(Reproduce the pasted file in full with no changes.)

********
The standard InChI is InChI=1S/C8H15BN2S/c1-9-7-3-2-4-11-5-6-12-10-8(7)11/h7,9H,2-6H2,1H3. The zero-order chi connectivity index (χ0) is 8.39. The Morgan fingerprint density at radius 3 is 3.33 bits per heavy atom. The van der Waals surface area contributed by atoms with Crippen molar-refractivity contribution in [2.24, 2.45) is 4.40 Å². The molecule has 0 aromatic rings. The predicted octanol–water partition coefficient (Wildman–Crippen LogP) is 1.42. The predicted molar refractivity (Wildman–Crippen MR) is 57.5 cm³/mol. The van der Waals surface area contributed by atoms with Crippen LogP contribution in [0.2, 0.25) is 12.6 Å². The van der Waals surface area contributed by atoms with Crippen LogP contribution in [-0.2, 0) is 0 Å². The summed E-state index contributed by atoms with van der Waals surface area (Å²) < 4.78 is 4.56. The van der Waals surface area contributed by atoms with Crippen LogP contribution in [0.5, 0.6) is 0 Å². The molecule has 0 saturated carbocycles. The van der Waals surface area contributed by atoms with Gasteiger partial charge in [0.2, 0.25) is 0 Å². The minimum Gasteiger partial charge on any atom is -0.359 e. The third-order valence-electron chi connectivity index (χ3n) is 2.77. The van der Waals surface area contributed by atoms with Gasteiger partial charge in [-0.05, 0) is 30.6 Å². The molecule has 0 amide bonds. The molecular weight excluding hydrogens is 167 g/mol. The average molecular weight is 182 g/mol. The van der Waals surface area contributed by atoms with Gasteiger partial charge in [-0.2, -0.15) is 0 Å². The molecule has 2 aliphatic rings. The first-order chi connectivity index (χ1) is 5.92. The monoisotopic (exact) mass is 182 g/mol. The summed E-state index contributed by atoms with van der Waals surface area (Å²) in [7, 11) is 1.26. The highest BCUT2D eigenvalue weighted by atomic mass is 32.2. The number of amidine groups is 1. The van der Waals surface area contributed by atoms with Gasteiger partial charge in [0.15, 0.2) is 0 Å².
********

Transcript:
The standard InChI is InChI=1S/C8H15BN2S/c1-9-7-3-2-4-11-5-6-12-10-8(7)11/h7,9H,2-6H2,1H3. The zero-order chi connectivity index (χ0) is 8.39. The Morgan fingerprint density at radius 3 is 3.33 bits per heavy atom. The van der Waals surface area contributed by atoms with Crippen molar-refractivity contribution in [2.24, 2.45) is 4.40 Å². The molecule has 0 aromatic rings. The predicted octanol–water partition coefficient (Wildman–Crippen LogP) is 1.42. The predicted molar refractivity (Wildman–Crippen MR) is 57.5 cm³/mol. The van der Waals surface area contributed by atoms with Crippen LogP contribution in [0.2, 0.25) is 12.6 Å². The van der Waals surface area contributed by atoms with Crippen LogP contribution in [-0.2, 0) is 0 Å². The summed E-state index contributed by atoms with van der Waals surface area (Å²) < 4.78 is 4.56. The van der Waals surface area contributed by atoms with Crippen LogP contribution in [0.5, 0.6) is 0 Å². The molecule has 0 saturated carbocycles. The van der Waals surface area contributed by atoms with Gasteiger partial charge in [0.2, 0.25) is 0 Å². The minimum Gasteiger partial charge on any atom is -0.359 e. The third-order valence-electron chi connectivity index (χ3n) is 2.77. The van der Waals surface area contributed by atoms with Gasteiger partial charge in [-0.05, 0) is 30.6 Å². The molecule has 0 amide bonds. The molecular weight excluding hydrogens is 167 g/mol. The average molecular weight is 182 g/mol. The van der Waals surface area contributed by atoms with Gasteiger partial charge in [-0.2, -0.15) is 0 Å². The molecule has 2 aliphatic rings. The first-order chi connectivity index (χ1) is 5.92. The monoisotopic (exact) mass is 182 g/mol. The summed E-state index contributed by atoms with van der Waals surface area (Å²) in [7, 11) is 1.26. The highest BCUT2D eigenvalue weighted by atomic mass is 32.2. The number of amidine groups is 1. The van der Waals surface area contributed by atoms with Gasteiger partial charge in [0.15, 0.2) is 0 Å².